a leaf falling
to the pond surface
W. F. Owen (1948-). From "Tundra" (2001) Issue 2. edited by Michael Dylan Welch.
More times than not, ambiguity will destroy a haiku. However, in the above poem the ambiguity causes it to resonate. On the first reading the grammar causes one to unconsciously add a comma to the end of the second line, and to imagine that it is the leaf that turns darker upon contact with the water surface -- as it becomes wet. However, on a second reading I added a comma after "pond" and suddenly it was just a "surface" that was turning darker -- perhaps that of the leaf, perhaps that of the pond. By my third reading I had removed any comma entirely, just as the poet has done on purpose, and then both the leaf and the surface of the pond itself turned darker. It was then that the bright red (or yellow) of the leaf manifested before my eyes, since the leaf must indeed have been brightly colored for the surface of the pond to become dark when the leaf landed upon it. Just by leaving out a comma and adding ambiguity that allows both versions to co-exist -- rather than ambiguity that would leave the reader wondering which version the poet meant to convey -- this haiku became a classic.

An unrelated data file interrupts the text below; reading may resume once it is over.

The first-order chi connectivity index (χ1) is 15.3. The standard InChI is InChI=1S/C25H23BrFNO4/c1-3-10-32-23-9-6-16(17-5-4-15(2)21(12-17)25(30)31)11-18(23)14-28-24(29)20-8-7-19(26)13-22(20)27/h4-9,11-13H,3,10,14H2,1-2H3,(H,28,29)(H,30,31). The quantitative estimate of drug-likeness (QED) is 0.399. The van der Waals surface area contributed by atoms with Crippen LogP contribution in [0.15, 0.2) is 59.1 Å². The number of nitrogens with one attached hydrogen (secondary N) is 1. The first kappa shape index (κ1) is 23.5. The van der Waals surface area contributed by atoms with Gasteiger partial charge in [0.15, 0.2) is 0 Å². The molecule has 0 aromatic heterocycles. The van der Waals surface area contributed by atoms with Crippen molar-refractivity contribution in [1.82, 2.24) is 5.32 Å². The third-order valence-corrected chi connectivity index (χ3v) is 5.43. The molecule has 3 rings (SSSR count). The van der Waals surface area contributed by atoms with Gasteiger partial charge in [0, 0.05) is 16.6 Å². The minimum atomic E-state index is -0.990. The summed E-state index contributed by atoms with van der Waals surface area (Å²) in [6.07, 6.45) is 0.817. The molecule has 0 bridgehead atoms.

Selected and commented on by Dhugal J. Lindsay